Alex Wong/Getty Images(WASHINGTON) — Deputy Attorney General Rod Rosenstein has told colleagues he plans to leave the Justice Department in mid-March, according to a Justice Department official familiar with the matter.
Jeff Rosen, the current deputy at Transportation, is newly-confirmed Attorney General William Barr's top pick to become deputy attorney general, according to the official.
An announcement officially nominating a new deputy attorney general could come as early as this week, the official said.
In January, ABC News first reported that Rosenstein had communicated to President Donald Trump and White House officials his plan to depart the administration "in the coming weeks," around the time Barr would take office following a Senate confirmation, multiple sources said.
Sources told ABC News Rosenstein wanted to ensure a smooth transition to his successor and would accommodate the needs of Barr, should he be confirmed.
Barr was confirmed and sworn in on Feb. 14.
Rosenstein apparently had long been thinking he would serve about two years, and there was no indication that he was being forced out by the president.
Upon the termination of Attorney General Jeff Sessions, speculation mounted that Rosenstein would depart shortly thereafter, yet he's remained in his post as Matt Whitaker had served as acting attorney general since late November, until Barr's confirmation last week.
Rosenstein oversaw special counsel Robert Mueller's probe for more than a year, after Sessions had recused himself from the matter over his role in Trump's presidential campaign.
In May 2017, shortly after Trump fired James Comey as FBI Director, Rosenstein made the call to appoint Mueller to take over the FBI probe of Russia's meddling in the 2016 presidential election and any possible ties between Russian operatives and Trump associates.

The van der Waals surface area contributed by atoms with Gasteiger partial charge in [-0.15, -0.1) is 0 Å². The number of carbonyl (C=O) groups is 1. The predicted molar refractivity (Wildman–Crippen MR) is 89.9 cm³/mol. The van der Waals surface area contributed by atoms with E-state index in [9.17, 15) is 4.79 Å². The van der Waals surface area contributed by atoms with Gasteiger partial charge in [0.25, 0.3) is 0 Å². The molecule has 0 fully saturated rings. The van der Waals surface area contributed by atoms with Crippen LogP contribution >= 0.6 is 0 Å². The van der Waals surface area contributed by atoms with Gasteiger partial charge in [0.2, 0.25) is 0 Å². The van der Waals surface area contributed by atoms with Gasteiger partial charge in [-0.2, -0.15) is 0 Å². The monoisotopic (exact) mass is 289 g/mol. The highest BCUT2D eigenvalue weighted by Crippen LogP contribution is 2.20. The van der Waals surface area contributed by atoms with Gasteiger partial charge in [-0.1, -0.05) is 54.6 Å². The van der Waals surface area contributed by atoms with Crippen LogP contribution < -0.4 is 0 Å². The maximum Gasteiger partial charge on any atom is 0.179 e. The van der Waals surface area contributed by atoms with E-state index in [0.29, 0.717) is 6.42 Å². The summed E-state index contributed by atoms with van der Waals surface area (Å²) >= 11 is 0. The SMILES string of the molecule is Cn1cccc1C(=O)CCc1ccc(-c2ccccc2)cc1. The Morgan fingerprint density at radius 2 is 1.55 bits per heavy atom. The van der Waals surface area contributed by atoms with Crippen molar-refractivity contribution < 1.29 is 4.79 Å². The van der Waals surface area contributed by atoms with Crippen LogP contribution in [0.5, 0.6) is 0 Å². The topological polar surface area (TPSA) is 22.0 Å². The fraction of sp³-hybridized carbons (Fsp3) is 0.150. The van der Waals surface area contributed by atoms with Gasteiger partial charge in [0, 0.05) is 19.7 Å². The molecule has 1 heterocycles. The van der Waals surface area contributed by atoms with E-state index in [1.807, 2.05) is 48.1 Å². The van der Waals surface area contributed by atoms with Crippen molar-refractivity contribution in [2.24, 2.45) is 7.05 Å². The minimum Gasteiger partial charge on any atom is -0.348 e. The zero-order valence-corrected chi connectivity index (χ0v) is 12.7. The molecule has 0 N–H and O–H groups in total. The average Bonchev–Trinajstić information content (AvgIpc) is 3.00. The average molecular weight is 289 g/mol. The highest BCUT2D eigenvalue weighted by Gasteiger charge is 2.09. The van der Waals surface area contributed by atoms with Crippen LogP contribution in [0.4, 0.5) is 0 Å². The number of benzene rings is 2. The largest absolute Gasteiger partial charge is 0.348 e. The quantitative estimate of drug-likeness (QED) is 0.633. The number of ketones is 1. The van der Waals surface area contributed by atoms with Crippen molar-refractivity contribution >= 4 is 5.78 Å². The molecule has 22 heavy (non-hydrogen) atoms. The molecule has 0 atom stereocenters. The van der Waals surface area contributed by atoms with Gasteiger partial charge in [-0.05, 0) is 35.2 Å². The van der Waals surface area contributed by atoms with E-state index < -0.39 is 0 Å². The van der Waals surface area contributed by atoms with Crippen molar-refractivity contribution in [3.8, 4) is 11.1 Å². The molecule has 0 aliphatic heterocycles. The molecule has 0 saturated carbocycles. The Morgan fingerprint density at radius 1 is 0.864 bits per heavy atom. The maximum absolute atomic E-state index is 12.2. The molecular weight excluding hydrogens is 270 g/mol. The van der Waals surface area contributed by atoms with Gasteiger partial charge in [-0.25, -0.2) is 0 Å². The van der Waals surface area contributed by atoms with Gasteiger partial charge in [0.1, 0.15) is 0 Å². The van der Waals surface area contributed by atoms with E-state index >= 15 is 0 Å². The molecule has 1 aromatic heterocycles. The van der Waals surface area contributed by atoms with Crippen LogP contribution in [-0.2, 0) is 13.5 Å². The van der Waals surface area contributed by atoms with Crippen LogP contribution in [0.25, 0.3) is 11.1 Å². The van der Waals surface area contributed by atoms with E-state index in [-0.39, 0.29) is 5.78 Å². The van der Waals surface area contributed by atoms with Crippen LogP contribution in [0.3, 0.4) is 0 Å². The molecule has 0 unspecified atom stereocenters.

Trump and his Republican allies have repeatedly blasted that decision.
Though Rosenstein became deputy attorney general under Trump, he served in senior Justice Department roles under both Republican and Democratic presidents. Many of his colleagues within the Justice Department view him as someone who's made decisions based on protecting the department's legacy.
From 2005 to 2017, Rosenstein served as U.S. attorney for the District of Maryland. Over 15 years before that, he served in senior roles throughout the Justice Department, prosecuting public corruption and other federal crimes, and serving as a senior counselor in the department during the Clinton administration.
During his March 2017 confirmation hearing to become deputy attorney general, Rosenstein told senators he would "certainly" resign his post if he felt he was being inappropriately pressured to influence an investigation.
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